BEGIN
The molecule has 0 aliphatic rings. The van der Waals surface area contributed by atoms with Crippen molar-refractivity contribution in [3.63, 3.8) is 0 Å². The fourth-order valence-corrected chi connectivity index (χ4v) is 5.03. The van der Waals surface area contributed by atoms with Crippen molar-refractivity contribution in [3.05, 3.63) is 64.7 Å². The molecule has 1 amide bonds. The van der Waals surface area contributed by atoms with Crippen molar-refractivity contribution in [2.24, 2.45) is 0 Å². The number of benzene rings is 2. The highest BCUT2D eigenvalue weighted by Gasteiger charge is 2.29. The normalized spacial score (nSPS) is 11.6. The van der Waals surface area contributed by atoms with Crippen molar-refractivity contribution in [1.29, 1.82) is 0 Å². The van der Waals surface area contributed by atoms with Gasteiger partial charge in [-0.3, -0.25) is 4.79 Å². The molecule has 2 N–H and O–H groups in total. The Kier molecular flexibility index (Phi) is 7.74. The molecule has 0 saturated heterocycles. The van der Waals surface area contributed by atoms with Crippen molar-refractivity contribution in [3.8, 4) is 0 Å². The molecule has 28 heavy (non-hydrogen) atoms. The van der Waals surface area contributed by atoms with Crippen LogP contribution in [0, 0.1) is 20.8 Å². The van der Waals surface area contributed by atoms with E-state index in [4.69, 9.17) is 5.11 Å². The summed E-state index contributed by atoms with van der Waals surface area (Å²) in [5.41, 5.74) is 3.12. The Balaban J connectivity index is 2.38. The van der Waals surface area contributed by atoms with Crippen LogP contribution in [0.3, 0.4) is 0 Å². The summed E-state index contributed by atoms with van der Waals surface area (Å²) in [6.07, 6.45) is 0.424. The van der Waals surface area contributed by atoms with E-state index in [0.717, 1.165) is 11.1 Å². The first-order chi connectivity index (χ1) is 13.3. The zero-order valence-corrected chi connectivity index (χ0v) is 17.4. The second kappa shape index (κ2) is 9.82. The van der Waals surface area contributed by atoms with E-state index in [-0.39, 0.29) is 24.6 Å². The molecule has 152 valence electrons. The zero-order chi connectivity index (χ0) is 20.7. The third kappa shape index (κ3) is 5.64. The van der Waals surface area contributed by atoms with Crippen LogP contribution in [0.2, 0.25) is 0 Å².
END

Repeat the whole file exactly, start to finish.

The molecule has 0 aliphatic rings. The van der Waals surface area contributed by atoms with Crippen molar-refractivity contribution in [3.63, 3.8) is 0 Å². The fourth-order valence-corrected chi connectivity index (χ4v) is 5.03. The van der Waals surface area contributed by atoms with Crippen molar-refractivity contribution in [3.05, 3.63) is 64.7 Å². The molecule has 1 amide bonds. The van der Waals surface area contributed by atoms with Crippen molar-refractivity contribution in [2.24, 2.45) is 0 Å². The number of benzene rings is 2. The highest BCUT2D eigenvalue weighted by Gasteiger charge is 2.29. The normalized spacial score (nSPS) is 11.6. The van der Waals surface area contributed by atoms with Crippen molar-refractivity contribution in [1.29, 1.82) is 0 Å². The van der Waals surface area contributed by atoms with Gasteiger partial charge in [-0.3, -0.25) is 4.79 Å². The molecule has 2 N–H and O–H groups in total. The Kier molecular flexibility index (Phi) is 7.74. The molecule has 0 saturated heterocycles. The van der Waals surface area contributed by atoms with Crippen molar-refractivity contribution in [3.8, 4) is 0 Å². The molecule has 28 heavy (non-hydrogen) atoms. The van der Waals surface area contributed by atoms with Crippen LogP contribution in [0, 0.1) is 20.8 Å². The van der Waals surface area contributed by atoms with E-state index in [4.69, 9.17) is 5.11 Å². The summed E-state index contributed by atoms with van der Waals surface area (Å²) in [5.41, 5.74) is 3.12. The Balaban J connectivity index is 2.38. The van der Waals surface area contributed by atoms with Crippen LogP contribution in [0.3, 0.4) is 0 Å². The summed E-state index contributed by atoms with van der Waals surface area (Å²) in [6.07, 6.45) is 0.424. The van der Waals surface area contributed by atoms with E-state index in [0.717, 1.165) is 11.1 Å². The first-order chi connectivity index (χ1) is 13.3. The zero-order valence-corrected chi connectivity index (χ0v) is 17.4. The second kappa shape index (κ2) is 9.82. The van der Waals surface area contributed by atoms with E-state index in [-0.39, 0.29) is 24.6 Å². The molecule has 152 valence electrons. The zero-order chi connectivity index (χ0) is 20.7. The third kappa shape index (κ3) is 5.64. The van der Waals surface area contributed by atoms with Crippen LogP contribution in [0.2, 0.25) is 0 Å².